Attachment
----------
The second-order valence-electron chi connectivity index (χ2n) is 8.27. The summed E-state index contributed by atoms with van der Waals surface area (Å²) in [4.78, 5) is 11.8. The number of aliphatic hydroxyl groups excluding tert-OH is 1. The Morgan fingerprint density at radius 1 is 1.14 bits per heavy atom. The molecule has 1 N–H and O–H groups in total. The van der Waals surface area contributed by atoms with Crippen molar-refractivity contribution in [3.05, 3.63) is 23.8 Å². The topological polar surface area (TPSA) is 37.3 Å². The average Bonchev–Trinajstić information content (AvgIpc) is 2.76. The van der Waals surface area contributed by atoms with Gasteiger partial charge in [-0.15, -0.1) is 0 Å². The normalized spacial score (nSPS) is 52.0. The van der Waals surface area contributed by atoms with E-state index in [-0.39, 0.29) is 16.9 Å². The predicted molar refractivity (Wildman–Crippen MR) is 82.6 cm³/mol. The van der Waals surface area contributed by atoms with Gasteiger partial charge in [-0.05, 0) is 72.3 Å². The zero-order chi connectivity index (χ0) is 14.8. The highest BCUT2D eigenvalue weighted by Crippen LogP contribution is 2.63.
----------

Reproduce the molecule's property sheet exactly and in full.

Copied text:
The second-order valence-electron chi connectivity index (χ2n) is 8.27. The summed E-state index contributed by atoms with van der Waals surface area (Å²) in [4.78, 5) is 11.8. The number of aliphatic hydroxyl groups excluding tert-OH is 1. The Morgan fingerprint density at radius 1 is 1.14 bits per heavy atom. The molecule has 1 N–H and O–H groups in total. The van der Waals surface area contributed by atoms with Crippen molar-refractivity contribution in [3.05, 3.63) is 23.8 Å². The topological polar surface area (TPSA) is 37.3 Å². The average Bonchev–Trinajstić information content (AvgIpc) is 2.76. The van der Waals surface area contributed by atoms with Gasteiger partial charge in [-0.15, -0.1) is 0 Å². The normalized spacial score (nSPS) is 52.0. The van der Waals surface area contributed by atoms with E-state index in [-0.39, 0.29) is 16.9 Å². The predicted molar refractivity (Wildman–Crippen MR) is 82.6 cm³/mol. The van der Waals surface area contributed by atoms with Gasteiger partial charge in [-0.05, 0) is 72.3 Å². The zero-order chi connectivity index (χ0) is 14.8. The highest BCUT2D eigenvalue weighted by Crippen LogP contribution is 2.63.